I have read all the comments in this thread and have a very different take on the following passage in Letter 30, which I first reproduce in its delicious entirety, below, for ready reference:
“Mr. Peter Debary has declined Dean curacy; he wishes to be settled nearer London. A foolish reason!, as if Deane were not near London in comparison of Exeter or York.-Take the whole world through, & he will find many more places at a greater distance from London than Deane, than he will at a less.-What does he think of Glencoe or Lake Katherine?-I feel rather indignant that any possible objection should be raised against so valuable a peice of preferment, so delightful a situation!-that Deane should not be universally allowed to be as near the Metropolis as any other country villages.-As this is the case however, as Mr. Peter Debary has shewn himself a Peter in the blackest sense of the Word, We are obliged to look elsewhere for an heir; & my father has thought it a necessary compliment to James Digweed to offer the Curacy to him, tho' without considering it as either a desirable or an eligible situation for him.-Unless he is in love with Miss Lyford, I think he had better not be settled exactly in this neighbourhood, & unless he is very much in love with her indeed, he is not likely to think a salary of 50 equal in value or efficacy to one of 75.-Were you indeed to be considered as one of the fixtures of the house!-but you were never actually erected in it either by Mr. Egerton Brydges or Mrs. Lloyd.”
The events relevant to the above which were happening in January 1801 were that because Revd. Austen was moving to Bath, he was giving his clerical position at Steventon to son James, and of course James was therefore moving with his family from Deane to the Steventon rectory. _That_ left a vacancy for a resident curate at Deane, and _that_ is what was what Revd. Austen apparently offered to Peter DeBary. That all is pretty straightforward, and not news to anybody.
I begin my analysis by pointing out that I read this passage as a put-on, with JA, for its duration, assuming the voice of her father. Hyperbolically, she speaks the outraged thoughts she imagines her father to be thinking at this moment, after Peter DeBary has crossed him up (sorta like Sir Thomas’s bewildered reaction when Fanny Price refuses to marry Crawford) and actually said “No, thank you” to what probably was a pretty chintzy offer, from DeBary’s perspective.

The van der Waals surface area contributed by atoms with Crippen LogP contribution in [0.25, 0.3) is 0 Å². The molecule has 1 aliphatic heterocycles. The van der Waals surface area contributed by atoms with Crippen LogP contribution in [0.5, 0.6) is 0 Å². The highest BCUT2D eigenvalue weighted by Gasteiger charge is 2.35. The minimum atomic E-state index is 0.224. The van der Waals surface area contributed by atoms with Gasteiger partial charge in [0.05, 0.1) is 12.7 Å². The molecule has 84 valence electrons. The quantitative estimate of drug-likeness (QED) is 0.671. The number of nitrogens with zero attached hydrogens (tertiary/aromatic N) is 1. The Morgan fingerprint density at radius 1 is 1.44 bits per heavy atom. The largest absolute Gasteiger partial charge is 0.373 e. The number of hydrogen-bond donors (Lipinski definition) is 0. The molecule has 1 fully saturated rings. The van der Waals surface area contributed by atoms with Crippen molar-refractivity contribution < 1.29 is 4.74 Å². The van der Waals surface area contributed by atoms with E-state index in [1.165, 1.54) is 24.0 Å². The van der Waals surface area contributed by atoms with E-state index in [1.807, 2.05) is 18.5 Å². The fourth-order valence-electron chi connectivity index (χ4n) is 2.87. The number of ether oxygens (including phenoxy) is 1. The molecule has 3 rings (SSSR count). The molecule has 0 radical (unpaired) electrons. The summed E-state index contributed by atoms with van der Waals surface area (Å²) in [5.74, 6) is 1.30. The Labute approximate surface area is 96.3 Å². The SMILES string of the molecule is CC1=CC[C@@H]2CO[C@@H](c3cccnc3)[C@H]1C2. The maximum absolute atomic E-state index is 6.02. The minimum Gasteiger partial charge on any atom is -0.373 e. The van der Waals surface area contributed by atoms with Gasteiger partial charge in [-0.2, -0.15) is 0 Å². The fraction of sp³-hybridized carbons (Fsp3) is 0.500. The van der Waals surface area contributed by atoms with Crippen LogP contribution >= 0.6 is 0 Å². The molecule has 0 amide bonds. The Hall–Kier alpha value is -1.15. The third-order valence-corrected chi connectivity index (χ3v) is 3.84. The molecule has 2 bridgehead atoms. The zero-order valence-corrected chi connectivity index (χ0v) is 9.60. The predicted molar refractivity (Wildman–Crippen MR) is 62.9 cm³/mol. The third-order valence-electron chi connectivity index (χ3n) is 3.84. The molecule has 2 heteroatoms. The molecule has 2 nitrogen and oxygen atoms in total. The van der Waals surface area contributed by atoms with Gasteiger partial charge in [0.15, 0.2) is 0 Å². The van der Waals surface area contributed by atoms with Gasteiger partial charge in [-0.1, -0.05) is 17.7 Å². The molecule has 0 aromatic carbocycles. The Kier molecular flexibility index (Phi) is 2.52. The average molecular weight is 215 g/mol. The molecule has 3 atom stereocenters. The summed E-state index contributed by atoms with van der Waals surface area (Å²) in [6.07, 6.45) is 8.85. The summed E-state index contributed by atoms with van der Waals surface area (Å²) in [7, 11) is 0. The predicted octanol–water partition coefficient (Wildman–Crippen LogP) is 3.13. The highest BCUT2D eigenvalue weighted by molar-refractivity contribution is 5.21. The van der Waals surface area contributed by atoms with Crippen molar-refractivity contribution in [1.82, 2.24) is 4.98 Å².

And of course Ellen is correct that Le Faye’s footnote (citing Chapman) is wrong, but I go further and say that it is quintessential cock-and-bull. It is not simply obtuse and wrong-headed to suggest a reference to “the knave of spades”, when the Biblical allusion is staring everyone in the face! Anyone can make a mistake, but it is much worse!
What offends me is that the footnote was calculated, written by Le Faye (and probably Chapman as well) for one reason alone—the desire to avoid even the slightest whiff of a suggestion that JA might have sacrilegiously and frivolously alluded to the denial of Jesus by Peter in Scripture—a particularly sacred portion of the Gospels. Which of course is _exactly_ what JA was doing, and, to boot, she was doing it (I cannot resist it) “in spades”!
But that is all prelude to the new perspective on this passage that I have just spent an enjoyable hour researching. Neither Le Faye, nor any other Austen biographer I can detect online, has ever given any attention to _another_ aspect of the question, which is the role of Peter DeBary in particular in JA’s satirical mini-melodrama, one in which JA gave us not one but two rather large hints:
“What does [DeBary] think of Glencoe or Lake Katherine?-
The Jane Austen I have come to know _never_ throws in place names like that without a reason, and so I was intrigued by her reference to these two places, one of which was obviously in Scotland (I dimly remembered the name “Glencoe” from elementary school, but could not recall why).